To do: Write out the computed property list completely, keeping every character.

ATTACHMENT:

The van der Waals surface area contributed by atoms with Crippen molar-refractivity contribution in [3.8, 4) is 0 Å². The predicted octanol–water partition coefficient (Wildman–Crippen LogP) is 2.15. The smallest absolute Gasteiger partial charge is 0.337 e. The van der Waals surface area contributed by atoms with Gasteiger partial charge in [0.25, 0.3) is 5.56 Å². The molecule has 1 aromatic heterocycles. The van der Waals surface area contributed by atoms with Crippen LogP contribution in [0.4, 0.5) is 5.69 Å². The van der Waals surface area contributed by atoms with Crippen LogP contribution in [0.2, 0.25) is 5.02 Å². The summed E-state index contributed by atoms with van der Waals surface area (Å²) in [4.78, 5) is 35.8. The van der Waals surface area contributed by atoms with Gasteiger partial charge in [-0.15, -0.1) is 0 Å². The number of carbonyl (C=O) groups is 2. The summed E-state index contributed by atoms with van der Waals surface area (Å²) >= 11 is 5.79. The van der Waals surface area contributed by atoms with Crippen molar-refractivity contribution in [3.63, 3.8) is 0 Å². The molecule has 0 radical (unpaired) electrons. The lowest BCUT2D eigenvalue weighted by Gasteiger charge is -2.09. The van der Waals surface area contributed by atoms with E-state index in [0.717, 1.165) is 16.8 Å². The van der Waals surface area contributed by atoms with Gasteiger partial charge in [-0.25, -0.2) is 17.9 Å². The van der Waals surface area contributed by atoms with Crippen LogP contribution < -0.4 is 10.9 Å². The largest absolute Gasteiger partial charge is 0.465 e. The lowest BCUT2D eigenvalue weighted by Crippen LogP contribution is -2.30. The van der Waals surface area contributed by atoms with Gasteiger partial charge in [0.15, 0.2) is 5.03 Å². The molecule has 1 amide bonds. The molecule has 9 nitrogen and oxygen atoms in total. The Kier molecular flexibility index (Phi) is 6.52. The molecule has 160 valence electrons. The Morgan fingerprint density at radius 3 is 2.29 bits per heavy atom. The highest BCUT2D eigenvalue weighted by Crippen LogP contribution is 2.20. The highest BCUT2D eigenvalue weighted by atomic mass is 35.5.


The van der Waals surface area contributed by atoms with Crippen molar-refractivity contribution in [3.8, 4) is 0 Å². The predicted octanol–water partition coefficient (Wildman–Crippen LogP) is 2.15. The smallest absolute Gasteiger partial charge is 0.337 e. The van der Waals surface area contributed by atoms with Gasteiger partial charge in [0.25, 0.3) is 5.56 Å². The molecule has 1 aromatic heterocycles. The van der Waals surface area contributed by atoms with Crippen LogP contribution in [0.4, 0.5) is 5.69 Å². The van der Waals surface area contributed by atoms with Crippen LogP contribution in [0.2, 0.25) is 5.02 Å². The summed E-state index contributed by atoms with van der Waals surface area (Å²) in [4.78, 5) is 35.8. The van der Waals surface area contributed by atoms with Gasteiger partial charge in [-0.15, -0.1) is 0 Å². The number of carbonyl (C=O) groups is 2. The summed E-state index contributed by atoms with van der Waals surface area (Å²) >= 11 is 5.79. The van der Waals surface area contributed by atoms with Crippen molar-refractivity contribution in [3.63, 3.8) is 0 Å². The molecule has 0 radical (unpaired) electrons. The lowest BCUT2D eigenvalue weighted by Gasteiger charge is -2.09. The van der Waals surface area contributed by atoms with E-state index in [0.717, 1.165) is 16.8 Å². The van der Waals surface area contributed by atoms with Gasteiger partial charge in [-0.25, -0.2) is 17.9 Å². The van der Waals surface area contributed by atoms with Crippen LogP contribution < -0.4 is 10.9 Å². The largest absolute Gasteiger partial charge is 0.465 e. The lowest BCUT2D eigenvalue weighted by Crippen LogP contribution is -2.30. The van der Waals surface area contributed by atoms with Gasteiger partial charge in [0.15, 0.2) is 5.03 Å². The molecule has 1 amide bonds. The molecule has 9 nitrogen and oxygen atoms in total. The Kier molecular flexibility index (Phi) is 6.52. The molecule has 160 valence electrons. The Morgan fingerprint density at radius 3 is 2.29 bits per heavy atom. The highest BCUT2D eigenvalue weighted by Crippen LogP contribution is 2.20. The highest BCUT2D eigenvalue weighted by atomic mass is 35.5.